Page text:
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01.12.2019 | Research article | Ausgabe 1/2019 Open Access

BMC Public Health 1/2019

High non-compliance rate with anti-tuberculosis treatment: a need to shift facility-based directly observed therapy short course (DOTS) to community mobile outreach team supervision in Saudi Arabia

Zeitschrift:
BMC Public Health > Ausgabe 1/2019
Autoren:
Abdullah Jaber AlSahafi, Hassan Bin Usman Shah, Mashal Mesfer AlSayali, Najlaa Mandoura, Mohammed Assiri, Emad Lafi Almohammadi, Alaa Khalawi, Abdullah AlGarni, Maimona Kamal Filemban, Adel Khaled AlOtaibe, Abdulaziz W. A. AlFaifi, Fatima AlGarni
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Abstract

Background

Tuberculosis (TB) remains a major global public health problem in many developing countries including Kingdom of Saudi Arabia (KSA). Patient compliance with anti-tuberculosis treatment is a determining factor in controlling the spread of TB. This study compares the default rate and the perception of their treatment among TB patients being treated by means of a community mobile outreach approach, with those of patients being treated by means of a facility-based Directly Observed Treatment Short course (DOTS) in the Jeddah region of Saudi Arabia.

Methods

A comparative cross-sectional study of 200 TB patients who presented at the Madain Alfahd Primary Health Care Center (PHCC) Jeddah, between January 2018 and November 2018 was undertaken. In one group, randomly assigned patients were served by mobile outreach teams who administered oral anti-TB treatment under the DOTS regime. In the other group, the patients were treated by means of the traditional facility-based DOTS treatment. A questionnaire measuring patient attitudes and understanding of the disease and their treatment modes was completed by patients at the beginning of their treatment, and again after 3 months. The results were analysed by means of independent and Paired T Tests, along with chi square analysis.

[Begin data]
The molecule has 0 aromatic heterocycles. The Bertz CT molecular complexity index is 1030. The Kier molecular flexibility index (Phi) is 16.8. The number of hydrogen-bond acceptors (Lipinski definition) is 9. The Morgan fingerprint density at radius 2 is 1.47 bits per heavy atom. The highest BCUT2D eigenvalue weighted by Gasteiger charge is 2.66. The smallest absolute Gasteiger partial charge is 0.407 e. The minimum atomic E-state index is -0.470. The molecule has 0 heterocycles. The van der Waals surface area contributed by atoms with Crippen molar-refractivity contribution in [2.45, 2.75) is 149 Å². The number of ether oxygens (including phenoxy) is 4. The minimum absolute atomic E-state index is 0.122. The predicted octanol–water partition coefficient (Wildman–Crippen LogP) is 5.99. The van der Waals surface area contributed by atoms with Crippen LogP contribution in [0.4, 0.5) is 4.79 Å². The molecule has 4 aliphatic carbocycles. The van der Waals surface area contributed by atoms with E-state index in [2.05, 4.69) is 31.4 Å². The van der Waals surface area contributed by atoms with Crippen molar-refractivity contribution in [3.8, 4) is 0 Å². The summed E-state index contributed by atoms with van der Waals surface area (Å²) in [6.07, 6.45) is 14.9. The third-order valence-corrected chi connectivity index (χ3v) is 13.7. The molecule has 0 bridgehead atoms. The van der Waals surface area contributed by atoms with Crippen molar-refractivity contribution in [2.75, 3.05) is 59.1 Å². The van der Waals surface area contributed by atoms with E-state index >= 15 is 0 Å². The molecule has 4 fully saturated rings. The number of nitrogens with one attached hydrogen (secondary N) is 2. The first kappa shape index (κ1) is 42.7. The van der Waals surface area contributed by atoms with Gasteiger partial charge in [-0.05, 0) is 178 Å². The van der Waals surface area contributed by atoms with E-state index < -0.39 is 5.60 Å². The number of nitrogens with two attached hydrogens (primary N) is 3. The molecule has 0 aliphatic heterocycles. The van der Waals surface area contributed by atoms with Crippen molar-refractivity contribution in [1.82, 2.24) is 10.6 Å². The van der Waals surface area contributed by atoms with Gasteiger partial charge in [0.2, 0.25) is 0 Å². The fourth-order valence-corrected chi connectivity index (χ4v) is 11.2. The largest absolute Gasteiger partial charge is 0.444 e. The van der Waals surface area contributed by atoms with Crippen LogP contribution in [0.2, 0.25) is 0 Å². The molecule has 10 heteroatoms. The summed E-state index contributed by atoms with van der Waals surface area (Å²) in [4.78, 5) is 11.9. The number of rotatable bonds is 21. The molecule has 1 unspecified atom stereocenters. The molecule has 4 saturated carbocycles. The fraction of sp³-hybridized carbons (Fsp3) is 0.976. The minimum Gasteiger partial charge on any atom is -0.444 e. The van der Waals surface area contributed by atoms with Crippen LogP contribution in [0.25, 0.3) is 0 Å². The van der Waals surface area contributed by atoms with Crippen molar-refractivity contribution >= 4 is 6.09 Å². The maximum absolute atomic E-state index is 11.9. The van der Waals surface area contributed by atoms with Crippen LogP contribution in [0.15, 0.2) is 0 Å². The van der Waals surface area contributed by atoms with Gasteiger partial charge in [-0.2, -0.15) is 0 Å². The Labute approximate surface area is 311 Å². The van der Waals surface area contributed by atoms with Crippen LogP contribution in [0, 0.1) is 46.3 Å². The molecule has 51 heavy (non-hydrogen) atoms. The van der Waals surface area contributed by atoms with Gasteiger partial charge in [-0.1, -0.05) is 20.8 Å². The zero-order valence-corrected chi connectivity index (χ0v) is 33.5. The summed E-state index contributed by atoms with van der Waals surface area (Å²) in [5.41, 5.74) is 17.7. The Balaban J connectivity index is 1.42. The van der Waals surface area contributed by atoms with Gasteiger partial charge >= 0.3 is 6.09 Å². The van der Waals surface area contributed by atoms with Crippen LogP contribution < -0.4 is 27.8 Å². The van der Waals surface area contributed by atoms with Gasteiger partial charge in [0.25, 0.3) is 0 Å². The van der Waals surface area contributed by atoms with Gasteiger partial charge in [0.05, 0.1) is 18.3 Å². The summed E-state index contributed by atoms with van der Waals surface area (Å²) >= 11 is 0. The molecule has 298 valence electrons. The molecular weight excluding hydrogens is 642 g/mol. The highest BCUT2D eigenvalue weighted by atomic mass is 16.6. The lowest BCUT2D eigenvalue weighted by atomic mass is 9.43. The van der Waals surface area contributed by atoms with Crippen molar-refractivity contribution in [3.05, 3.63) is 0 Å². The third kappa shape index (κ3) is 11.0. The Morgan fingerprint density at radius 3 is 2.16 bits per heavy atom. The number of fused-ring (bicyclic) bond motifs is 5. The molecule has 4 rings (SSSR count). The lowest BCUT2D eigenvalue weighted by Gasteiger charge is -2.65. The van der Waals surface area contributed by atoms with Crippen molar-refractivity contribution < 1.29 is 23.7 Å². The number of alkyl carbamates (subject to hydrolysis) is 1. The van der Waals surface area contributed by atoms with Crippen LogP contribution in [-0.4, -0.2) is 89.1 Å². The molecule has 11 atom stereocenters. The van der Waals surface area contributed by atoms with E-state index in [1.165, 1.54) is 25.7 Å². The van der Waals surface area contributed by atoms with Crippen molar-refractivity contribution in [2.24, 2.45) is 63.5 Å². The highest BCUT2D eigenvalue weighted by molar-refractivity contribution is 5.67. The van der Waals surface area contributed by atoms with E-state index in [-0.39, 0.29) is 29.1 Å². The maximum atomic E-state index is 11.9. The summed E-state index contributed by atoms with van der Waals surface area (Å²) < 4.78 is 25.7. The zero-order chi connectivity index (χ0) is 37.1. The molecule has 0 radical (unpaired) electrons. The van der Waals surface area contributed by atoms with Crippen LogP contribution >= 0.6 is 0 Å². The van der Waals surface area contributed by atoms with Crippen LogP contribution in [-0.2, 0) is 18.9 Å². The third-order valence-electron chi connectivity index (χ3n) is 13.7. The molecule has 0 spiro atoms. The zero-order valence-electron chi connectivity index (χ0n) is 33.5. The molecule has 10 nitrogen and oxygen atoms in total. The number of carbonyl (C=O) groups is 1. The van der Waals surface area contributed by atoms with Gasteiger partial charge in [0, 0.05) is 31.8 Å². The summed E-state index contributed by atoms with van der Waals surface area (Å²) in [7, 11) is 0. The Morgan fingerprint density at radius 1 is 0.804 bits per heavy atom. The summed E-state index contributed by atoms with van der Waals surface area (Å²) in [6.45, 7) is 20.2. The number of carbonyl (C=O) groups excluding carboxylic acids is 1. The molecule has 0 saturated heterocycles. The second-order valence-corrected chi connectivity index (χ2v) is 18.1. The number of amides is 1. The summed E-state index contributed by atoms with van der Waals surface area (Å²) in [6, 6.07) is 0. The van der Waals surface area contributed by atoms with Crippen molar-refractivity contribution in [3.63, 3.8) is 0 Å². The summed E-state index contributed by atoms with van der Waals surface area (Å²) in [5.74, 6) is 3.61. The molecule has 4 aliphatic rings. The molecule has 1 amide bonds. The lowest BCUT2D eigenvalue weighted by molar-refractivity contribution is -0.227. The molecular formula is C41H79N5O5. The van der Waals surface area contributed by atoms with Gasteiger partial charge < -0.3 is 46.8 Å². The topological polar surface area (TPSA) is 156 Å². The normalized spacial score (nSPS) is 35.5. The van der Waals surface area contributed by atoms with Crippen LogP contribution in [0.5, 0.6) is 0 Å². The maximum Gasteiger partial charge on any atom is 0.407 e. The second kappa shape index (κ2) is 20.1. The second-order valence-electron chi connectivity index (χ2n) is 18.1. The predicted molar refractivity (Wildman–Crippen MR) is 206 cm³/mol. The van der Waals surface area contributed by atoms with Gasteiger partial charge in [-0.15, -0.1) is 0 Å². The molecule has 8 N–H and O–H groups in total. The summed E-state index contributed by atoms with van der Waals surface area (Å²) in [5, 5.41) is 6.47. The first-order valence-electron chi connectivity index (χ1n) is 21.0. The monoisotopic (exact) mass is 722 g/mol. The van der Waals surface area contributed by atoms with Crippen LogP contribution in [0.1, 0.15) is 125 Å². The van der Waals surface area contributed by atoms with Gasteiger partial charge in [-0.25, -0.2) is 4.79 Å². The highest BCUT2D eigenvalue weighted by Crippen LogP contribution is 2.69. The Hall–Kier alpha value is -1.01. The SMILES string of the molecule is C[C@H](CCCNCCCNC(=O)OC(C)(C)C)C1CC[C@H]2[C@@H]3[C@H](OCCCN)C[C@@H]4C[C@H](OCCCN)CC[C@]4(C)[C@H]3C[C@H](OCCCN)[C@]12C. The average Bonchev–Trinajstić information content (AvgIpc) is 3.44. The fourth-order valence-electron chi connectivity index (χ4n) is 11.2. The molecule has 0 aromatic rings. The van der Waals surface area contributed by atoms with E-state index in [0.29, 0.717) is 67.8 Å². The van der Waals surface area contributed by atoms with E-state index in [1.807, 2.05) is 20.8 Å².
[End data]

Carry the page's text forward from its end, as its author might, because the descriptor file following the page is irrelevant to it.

Results

We found that the overall default rate among those patients served by our mobile outreach team was only 3%, compared with a 22% default rate among non-mobile team treated patients (p = < 0.001). A major change in the attitude and understanding scores of patients was noted in both groups after 3 months. A significant difference was also noted in the mean compliance scores (mobile team served =58.43 and facility-based =55.55, p < 0.001) after 3 months of treatment.

Conclusion

Our study indicated that treatment by means of our mobile outreach DOTS can offer an effective strategy for the treatment of TB patients. A reduced patient default rate and a better understanding of the disease and its treatment confirmed a positive impact of mobile outreach teams on these patients. Treating TB patients by means of mobile outreach teams can thus be recommended as a means for the cure and prevention of the further spread of the disease.
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